Asked why he decided to flip against his alleged co-conspirator, Mehmet Hakan Atilla, a Turkish bank official, Zarrab answered, "Cooperation was the fastest way to accept responsibility and get out of jail."
Zarrab said the agreement with prosecutors came after a failed attempt by his American attorneys to arrange a "prisoner swap" between the United States and Turkey.
Wearing brown jail scrubs, Zarrab said he pleaded guilty to seven charges, including money laundering, evading sanctions, fraud and bribing a U.S. prison guard to smuggle him alcohol and let him use the guard's cellphone.
Zarrab said he and Atilla were key players in an international financial scheme to get Iranian oil-sale profits back to that country despite U.S. sanctions against such transactions.
In the early days of the scheme, Zarrab said, he moved 5 million to 10 million euros a day for Iranian clients, but he wanted to do more. In early 2012, he approached executives at Halkbank, where Atilla was a senior official, suggesting that they deal with him directly and use gold purchases to disguise money transfers, he said.
At first, a senior executive at the bank rejected the offer because Zarrab was too well known as the husband of a Turkish pop singer, he said. Zarrab said he then appealed to Turkey's economy minister at the time, Mehmet Zafer Caglayan, to intercede on his behalf. Caglayan "asked about the profit margins, and he said, 'I can broker this, providing there's a profit share, 50-50,' " Zarrab testified.
Zarrab said he agreed to split his profits with the minister, and prosecutors showed a spreadsheet detailing more than 30 million euros' worth of payments in about a year.
All told, Zarrab said, he believed he paid bribes to the minister of about 45 million to 50 million euros as well as about 2 million Turkish lira and about $7 million.
The Turkish government has said that Caglayan acted within the law.
Zarrab said that he helped move "a few billion euros'' from Halbank accounts for the Iranians, under the disguise of gold transactions.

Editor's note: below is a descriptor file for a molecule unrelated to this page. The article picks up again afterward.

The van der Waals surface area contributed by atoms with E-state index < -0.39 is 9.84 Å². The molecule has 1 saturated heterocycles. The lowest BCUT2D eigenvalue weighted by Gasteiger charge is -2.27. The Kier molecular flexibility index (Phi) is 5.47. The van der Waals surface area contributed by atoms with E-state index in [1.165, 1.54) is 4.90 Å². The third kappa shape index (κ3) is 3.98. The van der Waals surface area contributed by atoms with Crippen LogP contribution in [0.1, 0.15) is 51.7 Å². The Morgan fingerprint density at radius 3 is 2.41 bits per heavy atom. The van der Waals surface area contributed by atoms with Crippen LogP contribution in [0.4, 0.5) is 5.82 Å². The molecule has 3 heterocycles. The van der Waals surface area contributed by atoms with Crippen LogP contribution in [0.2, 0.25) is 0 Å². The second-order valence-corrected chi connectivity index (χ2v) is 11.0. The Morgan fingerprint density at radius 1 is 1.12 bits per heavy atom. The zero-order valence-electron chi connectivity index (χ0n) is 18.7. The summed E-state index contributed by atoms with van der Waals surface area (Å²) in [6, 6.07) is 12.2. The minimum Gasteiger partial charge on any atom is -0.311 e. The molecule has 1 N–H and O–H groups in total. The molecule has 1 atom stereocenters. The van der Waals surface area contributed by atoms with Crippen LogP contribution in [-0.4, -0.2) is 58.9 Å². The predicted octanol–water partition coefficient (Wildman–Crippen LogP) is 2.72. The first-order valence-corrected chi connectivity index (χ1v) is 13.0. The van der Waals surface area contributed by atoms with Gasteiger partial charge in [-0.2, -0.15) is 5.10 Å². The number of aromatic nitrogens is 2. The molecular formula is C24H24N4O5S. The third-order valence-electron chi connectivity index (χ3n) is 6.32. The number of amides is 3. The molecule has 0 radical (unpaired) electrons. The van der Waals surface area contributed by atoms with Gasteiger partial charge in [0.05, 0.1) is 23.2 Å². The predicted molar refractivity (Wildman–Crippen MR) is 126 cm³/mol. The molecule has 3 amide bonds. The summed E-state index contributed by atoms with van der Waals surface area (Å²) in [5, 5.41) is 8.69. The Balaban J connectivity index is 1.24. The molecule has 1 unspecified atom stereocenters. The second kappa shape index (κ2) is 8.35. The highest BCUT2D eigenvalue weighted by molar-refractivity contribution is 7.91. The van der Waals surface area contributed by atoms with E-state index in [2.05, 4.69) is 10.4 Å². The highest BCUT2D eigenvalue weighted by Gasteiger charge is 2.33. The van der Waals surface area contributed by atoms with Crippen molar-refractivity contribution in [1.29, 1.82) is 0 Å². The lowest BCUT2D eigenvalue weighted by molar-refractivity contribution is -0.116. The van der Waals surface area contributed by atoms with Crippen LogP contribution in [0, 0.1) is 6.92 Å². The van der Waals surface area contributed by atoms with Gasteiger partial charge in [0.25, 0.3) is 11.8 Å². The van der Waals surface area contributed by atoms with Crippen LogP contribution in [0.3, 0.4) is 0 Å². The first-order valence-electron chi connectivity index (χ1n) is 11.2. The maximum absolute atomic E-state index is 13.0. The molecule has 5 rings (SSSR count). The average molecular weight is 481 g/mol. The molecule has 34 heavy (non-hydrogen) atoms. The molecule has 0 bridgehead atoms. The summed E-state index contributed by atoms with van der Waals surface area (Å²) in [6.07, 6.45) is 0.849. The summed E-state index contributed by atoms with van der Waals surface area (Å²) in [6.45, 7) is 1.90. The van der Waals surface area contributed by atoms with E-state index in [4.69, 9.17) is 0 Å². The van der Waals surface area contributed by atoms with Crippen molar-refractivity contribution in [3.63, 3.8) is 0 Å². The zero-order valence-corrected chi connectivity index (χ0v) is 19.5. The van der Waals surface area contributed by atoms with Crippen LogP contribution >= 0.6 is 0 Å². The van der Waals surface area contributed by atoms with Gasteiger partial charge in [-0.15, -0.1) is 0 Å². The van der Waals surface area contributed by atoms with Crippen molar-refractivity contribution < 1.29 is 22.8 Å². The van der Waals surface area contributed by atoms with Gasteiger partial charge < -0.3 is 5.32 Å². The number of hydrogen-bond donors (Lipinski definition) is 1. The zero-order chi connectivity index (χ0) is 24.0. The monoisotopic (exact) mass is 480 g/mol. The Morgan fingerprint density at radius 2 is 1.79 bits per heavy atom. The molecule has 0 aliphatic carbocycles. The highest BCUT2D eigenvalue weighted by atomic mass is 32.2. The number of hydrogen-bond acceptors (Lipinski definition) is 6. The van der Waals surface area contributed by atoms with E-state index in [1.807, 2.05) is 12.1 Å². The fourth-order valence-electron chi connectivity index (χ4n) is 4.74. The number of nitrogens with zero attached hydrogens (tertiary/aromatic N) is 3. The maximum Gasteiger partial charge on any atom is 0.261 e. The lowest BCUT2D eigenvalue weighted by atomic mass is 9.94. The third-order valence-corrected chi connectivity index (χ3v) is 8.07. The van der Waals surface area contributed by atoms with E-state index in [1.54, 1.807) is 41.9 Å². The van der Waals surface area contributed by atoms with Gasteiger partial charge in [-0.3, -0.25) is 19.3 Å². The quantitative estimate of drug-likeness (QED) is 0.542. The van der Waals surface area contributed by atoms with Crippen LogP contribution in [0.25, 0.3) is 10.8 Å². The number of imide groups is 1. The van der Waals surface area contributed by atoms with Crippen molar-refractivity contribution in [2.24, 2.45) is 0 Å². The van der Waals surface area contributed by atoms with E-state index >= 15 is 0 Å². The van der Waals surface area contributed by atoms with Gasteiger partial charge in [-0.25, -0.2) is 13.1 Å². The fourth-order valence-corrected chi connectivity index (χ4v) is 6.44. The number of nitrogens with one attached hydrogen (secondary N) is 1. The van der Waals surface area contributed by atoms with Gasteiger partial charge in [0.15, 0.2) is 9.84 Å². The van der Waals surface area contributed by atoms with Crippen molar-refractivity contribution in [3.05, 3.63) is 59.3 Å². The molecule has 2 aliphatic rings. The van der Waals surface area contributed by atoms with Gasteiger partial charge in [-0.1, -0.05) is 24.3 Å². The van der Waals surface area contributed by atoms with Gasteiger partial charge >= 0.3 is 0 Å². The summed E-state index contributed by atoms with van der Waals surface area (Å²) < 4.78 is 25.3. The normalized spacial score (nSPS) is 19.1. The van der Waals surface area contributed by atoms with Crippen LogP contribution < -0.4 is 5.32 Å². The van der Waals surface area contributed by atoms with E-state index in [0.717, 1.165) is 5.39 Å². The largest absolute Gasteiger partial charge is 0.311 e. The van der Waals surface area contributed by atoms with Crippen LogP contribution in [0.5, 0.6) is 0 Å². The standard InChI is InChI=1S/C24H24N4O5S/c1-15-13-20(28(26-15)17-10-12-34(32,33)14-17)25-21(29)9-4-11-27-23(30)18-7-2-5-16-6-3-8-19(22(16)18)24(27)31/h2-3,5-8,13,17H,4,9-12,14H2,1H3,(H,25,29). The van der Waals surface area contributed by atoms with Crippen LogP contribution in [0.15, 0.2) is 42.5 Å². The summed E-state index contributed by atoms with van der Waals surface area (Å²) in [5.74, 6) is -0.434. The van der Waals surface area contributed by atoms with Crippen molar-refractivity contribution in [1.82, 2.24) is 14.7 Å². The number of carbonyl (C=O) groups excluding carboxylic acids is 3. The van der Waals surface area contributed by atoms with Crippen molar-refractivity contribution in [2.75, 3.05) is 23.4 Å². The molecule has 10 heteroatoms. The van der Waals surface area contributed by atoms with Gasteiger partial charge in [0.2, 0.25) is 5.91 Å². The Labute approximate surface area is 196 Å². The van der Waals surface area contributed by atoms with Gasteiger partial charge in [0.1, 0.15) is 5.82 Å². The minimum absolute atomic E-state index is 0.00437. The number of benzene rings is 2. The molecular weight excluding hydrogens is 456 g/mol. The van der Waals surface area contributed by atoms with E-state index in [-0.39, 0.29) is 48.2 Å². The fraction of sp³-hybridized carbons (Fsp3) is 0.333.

Asked by prosecutors to walk the jury through his scheme, Zarrab became animated, standing in front of an easel and drawing an increasingly complex diagram charting the flow of funds designed to conceal the movement of Iran's profits from oil and gas sales to Turkey.
Prosecutors also introduced transcripts of wiretapped phone calls in which Zarrab spoke with others about complications and missteps in the scheme. At one point, according to the transcripts, an Iranian oil company mistakenly sent a transfer of 70 million euros directly to Zarrab — which would have been an obvious violation of the sanctions. In the calls, Zarrab persuaded a bank official to void the transaction and make it appear as if it never happened, according to the transcript.
As his hand-drawn chart grew crowded with boxes indicating the entities involved, Zarrab showed how it took 10 transactions to properly launder the funds.
Since Zarrab's arrest in March 2016, the case has roiled U.S.-Turkey relations. Zarrab is described by U.S. authorities as connected to senior members of the Turkish government, which, in turn, has called his prosecution an attack on its country.
Turkish prosecutors announced Nov. 18 that they had launched an investigation into two of the U.S. prosecutors who have overseen the Zarrab case, to determine whether evidence was illegally obtained. U.S. Attorney Joon H. Kim, one of the officials Turkey claims it is investigating, called the accusations "ridiculous on their face."
Turkish President Recep Tayyip Erdogan has personally lobbied the U.S. government to release Zarrab and has linked the case to a failed 2016 coup attempt against him, claiming that the same forces behind the putsch — which he blames on a cleric named Fethullah Gulen who lives in Pennsylvania — are behind the sanctions case against Zarrab.
This month, after it became clear that Zarrab might be cooperating with U.S. investigators, Turkey's foreign minister called him a "hostage'' who was being forced to testify against the Turkish government.